In the first of what could represent an avalanche of related fines for the financial services community, the UK Financial Services Authority (FSA) has this week fined the London branch of Toronto Dominion Bank £7 million for repeated systems and controls failings around the pricing of sophisticated financial products. This is the bank’s second fine for systems and controls failings and the fourth largest levied by the FSA; a precedent may be being set…
The breaches relate to pricing issues that were uncovered on a proprietary trader’s books within Toronto Dominion’s Credit Products Group. Amongst other failings the FSA found that Toronto Dominion failed to follow its established procedures in ensuring the trader’s books were independently verified, and did not have adequate controls in place that could have detected the pricing issues.
In November 2007 Toronto Dominion was fined £490,000 when a fixed income trader, Simon Brignall, attributed false values to his trading positions and created fictitious trades to hide significant losses on his book.
Margaret Cole, FSA director of enforcement and financial crime, explains the significance of the follow up penalty: “This is one of our largest fines and it underlines the seriousness with which the FSA views repeat offences. When we uncover failings in a firm we expect them to put it right immediately and to take special care to ensure it does not happen again. Toronto Dominion clearly failed to apply proper controls in this area despite its previous sanction and repeat offenders need to know that they will face severe consequences.”
The fine is a clear signal from the regulator that it is coming good on its threat to bare its teeth at those that fail to heed its warnings. “It is important that firms trading in sophisticated and often illiquid financial products have robust controls in place, particularly in times of increased market volatility. Where a firm doesn’t do this the FSA will take action,” warns Cole.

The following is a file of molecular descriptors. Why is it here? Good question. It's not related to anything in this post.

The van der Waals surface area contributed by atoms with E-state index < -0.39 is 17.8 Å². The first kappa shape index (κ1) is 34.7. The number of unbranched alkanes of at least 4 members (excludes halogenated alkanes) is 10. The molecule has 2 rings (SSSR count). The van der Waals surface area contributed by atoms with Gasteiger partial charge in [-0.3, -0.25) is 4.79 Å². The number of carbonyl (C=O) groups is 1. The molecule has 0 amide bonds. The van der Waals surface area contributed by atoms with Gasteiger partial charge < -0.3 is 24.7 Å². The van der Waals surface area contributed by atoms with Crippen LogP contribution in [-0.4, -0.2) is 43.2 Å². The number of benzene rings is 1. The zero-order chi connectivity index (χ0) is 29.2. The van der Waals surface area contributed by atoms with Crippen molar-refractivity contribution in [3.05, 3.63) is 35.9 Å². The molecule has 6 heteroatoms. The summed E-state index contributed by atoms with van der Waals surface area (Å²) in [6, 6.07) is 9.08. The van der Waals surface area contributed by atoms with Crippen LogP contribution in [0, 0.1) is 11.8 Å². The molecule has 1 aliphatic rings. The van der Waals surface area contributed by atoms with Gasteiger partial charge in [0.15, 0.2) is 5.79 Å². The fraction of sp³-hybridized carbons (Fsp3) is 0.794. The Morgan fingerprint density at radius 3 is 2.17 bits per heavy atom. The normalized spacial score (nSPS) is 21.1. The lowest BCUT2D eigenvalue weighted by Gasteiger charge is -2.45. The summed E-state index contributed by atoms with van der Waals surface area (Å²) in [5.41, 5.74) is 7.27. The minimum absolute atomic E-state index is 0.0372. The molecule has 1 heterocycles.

Much like Barclays earlier in the year, Toronto Dominion cooperated fully with the FSA and agreed to settle at an early stage of the FSA’s investigation, thus granting them a discount on the total amount of the fine. Without the discount the fine would have been £10 million. Toronto Dominion’s senior management has also commissioned a thorough review of the matter, as well as a wider review of its systems and controls framework and business strategies, says the FSA.
Transparency around pricing practices has become a key issue for the market, especially at the complex end of the product spectrum and it is seemingly of growing interest to the regulatory community. Regulators like the FSA are keen to get down to the data details to ensure that systems and controls actions are being taken in the relevant places. This will also have the effect of forcing firms to invest in stronger validation processes around their pricing data and third party independent data feeds.
The FSA fine can also be viewed in the context of the FSA’s recently implemented liquidity risk regime, which involves yet more tracking of data around systems and controls (this time for liquidity risk measurement). The industry can expect similar fines to be meted out to those failing to meet the regulator’s minimum data standards in this respect also.
The final notice for Toronto Dominion is available to view on the FSA website here.